In a bid to address competition concerns raised by the US Department of Justice regarding its merger with Asiana Airlines, Korean Air is embarking on a strategic fleet move.
The airline is in the process of finalizing details to lease four of its B787s-9s to local competitor Air Premia.
This move comes after a prolonged four-year period of negotiations, with the US identified as being the primary hurdle to the merger.
Addressing Expansion Needs
Air Premia, positioned as a local low-cost carrier (LCC), is eyeing expansion opportunities, particularly in the lucrative US market.
The plan involves deploying the leased Dreamliners on routes to the Americas. This move aligns with Air Premia’s strategy to bolster its network in the US and enhance frequencies on existing routes.
Targeted Routes and Concerns
Currently, Air Premia operates flights from Seoul Incheon to key destinations in the US, including New York, Los Angeles, and Honolulu, with plans to commence operations to San Francisco in May 2024.
These routes are not only crucial for Air Premia’s expansion plans but also the focal point of concerns raised by the US DOJ regarding potential monopolistic implications of the Korean Air and Asiana Airlines merger.
Timeline and Delivery
Of the four B787-9s earmarked for lease, two are slated for delivery within the year 2024, with the remaining two scheduled thereafter.
This timeline underscores Korean Air’s commitment to addressing competition concerns promptly while facilitating Air Premia’s expansion endeavors.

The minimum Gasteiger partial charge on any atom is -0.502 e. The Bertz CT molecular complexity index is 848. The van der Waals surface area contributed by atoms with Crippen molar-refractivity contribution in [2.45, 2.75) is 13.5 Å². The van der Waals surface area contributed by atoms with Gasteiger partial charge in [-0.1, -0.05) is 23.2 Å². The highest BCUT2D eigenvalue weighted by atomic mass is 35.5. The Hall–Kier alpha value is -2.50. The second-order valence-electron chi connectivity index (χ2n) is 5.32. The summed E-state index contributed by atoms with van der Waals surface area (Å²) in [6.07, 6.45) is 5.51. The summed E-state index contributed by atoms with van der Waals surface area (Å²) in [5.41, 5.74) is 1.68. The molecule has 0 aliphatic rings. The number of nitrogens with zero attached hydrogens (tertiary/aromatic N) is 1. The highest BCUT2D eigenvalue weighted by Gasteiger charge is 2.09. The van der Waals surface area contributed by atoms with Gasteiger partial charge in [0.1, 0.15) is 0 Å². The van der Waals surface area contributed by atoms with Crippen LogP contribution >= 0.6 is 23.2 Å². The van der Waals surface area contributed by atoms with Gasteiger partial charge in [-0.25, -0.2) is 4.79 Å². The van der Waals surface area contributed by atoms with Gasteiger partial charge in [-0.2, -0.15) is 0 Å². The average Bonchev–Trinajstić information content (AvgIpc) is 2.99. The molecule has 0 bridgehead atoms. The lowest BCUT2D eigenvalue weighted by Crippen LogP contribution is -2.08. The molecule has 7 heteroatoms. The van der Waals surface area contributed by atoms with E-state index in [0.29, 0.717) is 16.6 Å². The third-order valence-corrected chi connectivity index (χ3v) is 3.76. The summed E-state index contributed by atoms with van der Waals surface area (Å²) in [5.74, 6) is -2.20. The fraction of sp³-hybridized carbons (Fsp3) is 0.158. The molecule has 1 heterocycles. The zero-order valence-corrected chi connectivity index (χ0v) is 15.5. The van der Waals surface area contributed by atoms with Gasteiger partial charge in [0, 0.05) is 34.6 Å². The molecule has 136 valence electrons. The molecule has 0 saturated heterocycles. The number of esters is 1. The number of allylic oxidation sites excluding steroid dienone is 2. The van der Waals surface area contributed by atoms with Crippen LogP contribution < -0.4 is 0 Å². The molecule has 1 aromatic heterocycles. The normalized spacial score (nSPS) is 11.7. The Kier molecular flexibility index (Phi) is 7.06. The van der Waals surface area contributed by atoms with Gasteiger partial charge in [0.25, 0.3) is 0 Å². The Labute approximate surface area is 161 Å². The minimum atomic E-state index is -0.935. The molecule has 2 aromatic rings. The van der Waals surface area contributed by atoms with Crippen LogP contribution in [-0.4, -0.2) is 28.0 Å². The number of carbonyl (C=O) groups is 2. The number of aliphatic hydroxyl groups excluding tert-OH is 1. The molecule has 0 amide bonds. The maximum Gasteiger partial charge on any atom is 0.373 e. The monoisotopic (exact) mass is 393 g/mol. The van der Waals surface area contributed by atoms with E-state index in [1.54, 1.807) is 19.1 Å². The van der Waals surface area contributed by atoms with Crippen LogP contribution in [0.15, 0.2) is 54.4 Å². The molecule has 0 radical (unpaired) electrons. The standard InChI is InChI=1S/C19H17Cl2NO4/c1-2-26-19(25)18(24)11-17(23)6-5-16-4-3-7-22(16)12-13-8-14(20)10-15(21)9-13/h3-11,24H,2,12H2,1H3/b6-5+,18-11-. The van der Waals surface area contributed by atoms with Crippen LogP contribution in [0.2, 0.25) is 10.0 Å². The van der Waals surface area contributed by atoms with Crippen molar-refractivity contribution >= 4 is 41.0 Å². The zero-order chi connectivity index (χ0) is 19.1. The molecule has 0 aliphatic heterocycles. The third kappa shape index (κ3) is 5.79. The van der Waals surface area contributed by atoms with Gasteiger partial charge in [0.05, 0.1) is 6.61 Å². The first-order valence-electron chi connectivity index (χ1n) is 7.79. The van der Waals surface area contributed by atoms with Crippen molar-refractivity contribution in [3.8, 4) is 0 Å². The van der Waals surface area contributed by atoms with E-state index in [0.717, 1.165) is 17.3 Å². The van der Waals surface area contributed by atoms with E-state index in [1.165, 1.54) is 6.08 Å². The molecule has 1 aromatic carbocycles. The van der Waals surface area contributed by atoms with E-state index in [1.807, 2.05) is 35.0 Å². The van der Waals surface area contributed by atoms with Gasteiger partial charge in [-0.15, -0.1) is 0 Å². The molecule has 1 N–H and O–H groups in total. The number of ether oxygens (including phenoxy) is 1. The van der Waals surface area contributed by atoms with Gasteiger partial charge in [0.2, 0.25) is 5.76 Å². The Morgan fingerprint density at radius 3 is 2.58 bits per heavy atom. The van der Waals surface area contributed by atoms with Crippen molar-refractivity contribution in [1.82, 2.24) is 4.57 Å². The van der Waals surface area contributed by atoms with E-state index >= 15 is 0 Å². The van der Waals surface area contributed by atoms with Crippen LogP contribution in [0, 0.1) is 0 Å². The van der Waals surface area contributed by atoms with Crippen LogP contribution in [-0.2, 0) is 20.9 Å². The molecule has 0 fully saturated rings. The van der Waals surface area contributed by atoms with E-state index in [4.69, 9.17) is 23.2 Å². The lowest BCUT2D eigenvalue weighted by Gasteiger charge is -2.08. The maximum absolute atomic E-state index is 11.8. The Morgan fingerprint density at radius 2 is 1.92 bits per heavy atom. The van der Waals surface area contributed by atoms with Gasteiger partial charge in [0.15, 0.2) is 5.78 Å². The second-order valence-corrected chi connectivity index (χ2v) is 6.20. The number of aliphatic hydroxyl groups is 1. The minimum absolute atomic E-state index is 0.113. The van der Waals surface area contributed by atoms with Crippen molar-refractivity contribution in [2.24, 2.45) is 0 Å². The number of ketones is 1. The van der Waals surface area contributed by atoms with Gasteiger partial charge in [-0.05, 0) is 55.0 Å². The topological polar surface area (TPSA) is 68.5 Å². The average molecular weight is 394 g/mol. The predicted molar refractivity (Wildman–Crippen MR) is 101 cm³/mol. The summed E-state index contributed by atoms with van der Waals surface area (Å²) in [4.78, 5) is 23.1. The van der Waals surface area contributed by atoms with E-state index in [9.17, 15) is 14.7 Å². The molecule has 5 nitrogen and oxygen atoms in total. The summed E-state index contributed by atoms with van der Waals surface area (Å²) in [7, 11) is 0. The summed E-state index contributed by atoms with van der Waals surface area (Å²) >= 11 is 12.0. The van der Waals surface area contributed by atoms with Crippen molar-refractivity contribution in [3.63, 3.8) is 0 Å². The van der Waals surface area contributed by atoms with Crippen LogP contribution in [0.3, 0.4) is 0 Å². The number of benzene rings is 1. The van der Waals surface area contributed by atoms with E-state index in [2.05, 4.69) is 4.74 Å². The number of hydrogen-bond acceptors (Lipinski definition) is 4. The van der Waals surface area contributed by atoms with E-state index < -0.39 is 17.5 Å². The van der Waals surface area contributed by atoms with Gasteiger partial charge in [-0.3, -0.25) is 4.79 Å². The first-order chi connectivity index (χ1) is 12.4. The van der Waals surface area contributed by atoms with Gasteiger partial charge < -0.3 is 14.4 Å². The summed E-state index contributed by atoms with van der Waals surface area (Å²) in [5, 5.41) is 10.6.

This leasing arrangement mirrors a similar initiative undertaken by Korean Air in June 2023, wherein the airline entered into a deal with T’way Air.
The agreement, aimed at assuaging concerns raised by the European Commission, involved the lease of five A330-300s along with the deployment of 100 pilots.
T’way Air, in turn, utilized these assets to launch routes to prominent European destinations, including Paris, Rome, Barcelona, and Frankfurt, thereby absorbing routes relinquished by Korean Air.
With 24 aircraft pending delivery, including the B787-10, Korean Air remains poised to manage capacity fluctuations effectively.
The strategic collaboration with Air Premia not only addresses immediate competition concerns but also underscores Korean Air’s commitment to fostering a competitive aviation landscape.
The Korean Air – Asiana Merger
The proposed merger between Korean Air and Asiana Airlines, first announced in November 2020, aims to create a single dominant carrier in South Korea.
The combined entity would hold a significant market share in South Korea, potentially influencing flight prices and service options. Concerns about reduced competition have been raised by regulators and some industry players.
While some countries like Australia and China have approved it, concerns remain about potential anti-competitive effects.
Korean Air is optimistic about finalizing the merger within 2024, with CEO Walter Cho previously expressing confidence in overcoming the remaining hurdles.